Football

Twitter Rumours, Louis Van Gaal And A Slow News Night

Twitter Rumours, Louis Van Gaal And A Slow News Night

On April 18, 1930 BCM (Before Conor McGregor), the BBC declared there was no news.

The 6.30pm radio bulletin ran as follows:

Good evening. Today is Good Friday. There is no news.

The rest of the bulletin was filled with piano music, before returning to scheduled programming.

Eighty-five years on, not even the largest broadcasting corporation in the world could declare the world devoid of news and fill precious air time with the frivolous tinkling of a piano. The anodyne tickling of ivory would do nothing for Click Through Rates, Engagement Time would drop fatefully, advertisers would turn away and go somewhere else. In today's media world, the thing you can least afford is no news.

This is a symbiotic relationship. 24-hour news organisations hath made news junkies of us all. We can't go more than a few minutes without checking our Twitter feed to find something to either get angry at or respond to with a wry and sarcastic tweet.

So what, in 2015, can be done on a Slow News Night? December 22nd, 2015 gave us an example. We had the fairly stonking news of the IAAF Deputy Secretary stepping down earlier today, but since then news has been scant on the ground.

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The world collectively realised their dilemma, so went about making some news up. Media organisations are not wholly to blame here; consumers are too, as the world teetered closely to lapsing into productivity and/or boredom in a news vacumn.

The world took to Twitter to whip up some excitement about Louis Van Gaal falling upon his sword at Manchester United.

It began by the In The Knows (#ITKs) revealing that executives who are paid to have meetings may, in fact, be having a meeting. This was not just any meeting, it had to be a serious meeting.

It would only be a matter of time before someone began confirming that someone had confirmed something.

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Soon, we had our exclusive announcement on Twitter, courtesy of that fearless sleuth, er, Trevor Sinclair.

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Prominent Football Commentator In Situations Where Arsenal Lose And/Or His Previous Brash Opinions Were Proved To Be Incorrect, Piers Morgan tweeted his reaction:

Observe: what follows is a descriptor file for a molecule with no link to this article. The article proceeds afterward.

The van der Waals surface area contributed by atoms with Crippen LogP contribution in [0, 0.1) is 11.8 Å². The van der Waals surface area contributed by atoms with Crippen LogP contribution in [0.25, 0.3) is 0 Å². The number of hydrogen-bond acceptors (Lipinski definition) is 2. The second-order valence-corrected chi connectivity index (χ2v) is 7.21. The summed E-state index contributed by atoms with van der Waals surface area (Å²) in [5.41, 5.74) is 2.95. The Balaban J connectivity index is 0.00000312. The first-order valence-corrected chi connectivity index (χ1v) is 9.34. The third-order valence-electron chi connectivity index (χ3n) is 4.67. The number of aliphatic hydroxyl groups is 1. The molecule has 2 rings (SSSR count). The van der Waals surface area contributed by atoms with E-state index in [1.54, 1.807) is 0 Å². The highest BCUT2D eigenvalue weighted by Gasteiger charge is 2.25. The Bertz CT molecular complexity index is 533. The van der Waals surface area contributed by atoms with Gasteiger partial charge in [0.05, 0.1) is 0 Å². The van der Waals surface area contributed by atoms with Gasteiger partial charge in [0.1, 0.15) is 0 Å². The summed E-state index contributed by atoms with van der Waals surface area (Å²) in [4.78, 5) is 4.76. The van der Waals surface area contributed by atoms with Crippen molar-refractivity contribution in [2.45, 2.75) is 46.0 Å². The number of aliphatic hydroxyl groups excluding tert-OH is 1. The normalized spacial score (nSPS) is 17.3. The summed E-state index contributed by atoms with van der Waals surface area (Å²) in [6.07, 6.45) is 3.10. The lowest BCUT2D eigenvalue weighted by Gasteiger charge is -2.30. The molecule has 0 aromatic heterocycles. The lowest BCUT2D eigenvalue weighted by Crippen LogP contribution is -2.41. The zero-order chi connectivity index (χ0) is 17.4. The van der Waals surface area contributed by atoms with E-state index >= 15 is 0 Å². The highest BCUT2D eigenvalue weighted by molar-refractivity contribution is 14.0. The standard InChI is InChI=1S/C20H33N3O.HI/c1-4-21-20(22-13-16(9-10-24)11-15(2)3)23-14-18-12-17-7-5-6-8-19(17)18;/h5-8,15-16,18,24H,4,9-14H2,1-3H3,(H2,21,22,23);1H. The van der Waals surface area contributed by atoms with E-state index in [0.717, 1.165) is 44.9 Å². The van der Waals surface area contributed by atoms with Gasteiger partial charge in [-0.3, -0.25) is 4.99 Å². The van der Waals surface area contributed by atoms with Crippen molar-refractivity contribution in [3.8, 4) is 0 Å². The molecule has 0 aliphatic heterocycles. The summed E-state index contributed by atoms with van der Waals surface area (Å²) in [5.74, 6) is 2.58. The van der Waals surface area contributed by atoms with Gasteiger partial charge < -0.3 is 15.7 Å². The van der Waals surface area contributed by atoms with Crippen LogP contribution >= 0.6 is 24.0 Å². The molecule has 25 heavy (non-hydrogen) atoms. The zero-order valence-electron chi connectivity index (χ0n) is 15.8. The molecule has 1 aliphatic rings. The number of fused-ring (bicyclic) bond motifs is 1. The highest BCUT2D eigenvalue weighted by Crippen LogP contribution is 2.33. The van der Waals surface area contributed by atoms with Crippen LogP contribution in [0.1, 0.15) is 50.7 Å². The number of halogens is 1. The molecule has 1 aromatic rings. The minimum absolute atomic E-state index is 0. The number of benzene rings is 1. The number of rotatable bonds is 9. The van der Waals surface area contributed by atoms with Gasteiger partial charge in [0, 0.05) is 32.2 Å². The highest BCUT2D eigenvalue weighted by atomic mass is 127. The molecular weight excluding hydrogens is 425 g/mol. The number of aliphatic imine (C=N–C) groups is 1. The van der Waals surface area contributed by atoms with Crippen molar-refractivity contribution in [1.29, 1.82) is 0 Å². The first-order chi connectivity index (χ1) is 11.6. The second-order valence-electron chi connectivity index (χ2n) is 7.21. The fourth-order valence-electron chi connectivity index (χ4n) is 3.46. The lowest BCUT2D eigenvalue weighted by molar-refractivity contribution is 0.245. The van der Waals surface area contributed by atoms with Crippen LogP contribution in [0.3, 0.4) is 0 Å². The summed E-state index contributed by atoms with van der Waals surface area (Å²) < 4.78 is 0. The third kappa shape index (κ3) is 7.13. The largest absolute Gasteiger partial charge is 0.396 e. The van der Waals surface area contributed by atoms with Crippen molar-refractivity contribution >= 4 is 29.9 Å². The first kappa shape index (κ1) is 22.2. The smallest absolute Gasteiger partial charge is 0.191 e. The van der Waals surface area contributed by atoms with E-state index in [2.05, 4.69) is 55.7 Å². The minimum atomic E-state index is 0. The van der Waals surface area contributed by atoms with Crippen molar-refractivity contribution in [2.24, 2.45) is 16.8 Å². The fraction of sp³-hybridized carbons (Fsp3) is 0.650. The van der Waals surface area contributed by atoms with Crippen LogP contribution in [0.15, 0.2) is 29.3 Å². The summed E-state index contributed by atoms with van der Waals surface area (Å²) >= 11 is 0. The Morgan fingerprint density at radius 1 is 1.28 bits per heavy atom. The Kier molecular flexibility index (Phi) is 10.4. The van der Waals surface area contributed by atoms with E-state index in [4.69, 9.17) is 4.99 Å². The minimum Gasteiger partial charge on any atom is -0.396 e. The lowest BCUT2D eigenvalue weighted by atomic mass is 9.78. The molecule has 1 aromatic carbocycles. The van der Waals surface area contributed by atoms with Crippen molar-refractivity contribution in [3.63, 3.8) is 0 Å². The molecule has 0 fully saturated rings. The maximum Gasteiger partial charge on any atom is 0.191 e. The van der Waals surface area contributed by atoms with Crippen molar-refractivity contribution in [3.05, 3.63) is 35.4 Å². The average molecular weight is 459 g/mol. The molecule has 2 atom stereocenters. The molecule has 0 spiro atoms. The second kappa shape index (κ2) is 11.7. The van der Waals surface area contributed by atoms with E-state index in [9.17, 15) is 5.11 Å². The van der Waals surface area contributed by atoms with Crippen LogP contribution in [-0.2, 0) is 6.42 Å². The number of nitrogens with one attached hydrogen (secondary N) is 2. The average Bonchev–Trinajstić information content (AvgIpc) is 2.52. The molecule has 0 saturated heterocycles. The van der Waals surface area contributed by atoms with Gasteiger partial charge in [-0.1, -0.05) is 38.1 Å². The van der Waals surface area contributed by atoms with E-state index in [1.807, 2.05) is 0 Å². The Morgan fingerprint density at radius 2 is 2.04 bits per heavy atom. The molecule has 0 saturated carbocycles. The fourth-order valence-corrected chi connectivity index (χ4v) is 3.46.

As the world descended into anger/wry and sarcastic tweeting, normality resumed when we collectively realised the absurdity of what was happening.

If Duncan Castles had broken the news on BBC Radio 3, he would have done so during Words And Music, a show featuring musical contributions by sporting heavyweights like Bach, Messiaen, Rautavaara and Robert Parson and poems by Thomas Hardy and WB Yeats.

This would have seen him neglect other slighty more suitable media outlets like the sports-dominated 5 Live or Talksport, where Alan Brazil was unlikely to have to apologise to listeners for interrupting this broadcast of Schubert as he had some breaking football news.

Mark Ogden tweeted his surprise at his Sky Sports appearance:

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The internet's relentless pursuit of news was summed up by Sid Lowe:

Thankfully, Trevor Sinclair returned to restore his journalistic integrity:

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The internet world then settled down, possibly because it had reached an acceptable social hour to go for a pint at, where it could reflect with relief at how it got through those scary few hours with nothing to get angry/sarcastic about.

Roland Barthes once summed up literature as being "the question minus the answer". It seems Twitter on a slow news day is simply the answer, with no questions as to how the hell it has arisen.

P.S. We have realised the irony of  getting 800 words out of a story decrying a non-story, so best to keep to your Twitter instincts here and not ask too many questions.

Read: Football Officially Insane As Bournemouth And Watford Battle Over €20 Million Attacker

Read: MNF Team Of The Season So Far Sees A Couple Of Very Harsh Omissions

Gavin Cooney
Article written by
Changed the spelling of his name upon pressure from Michael Owen.

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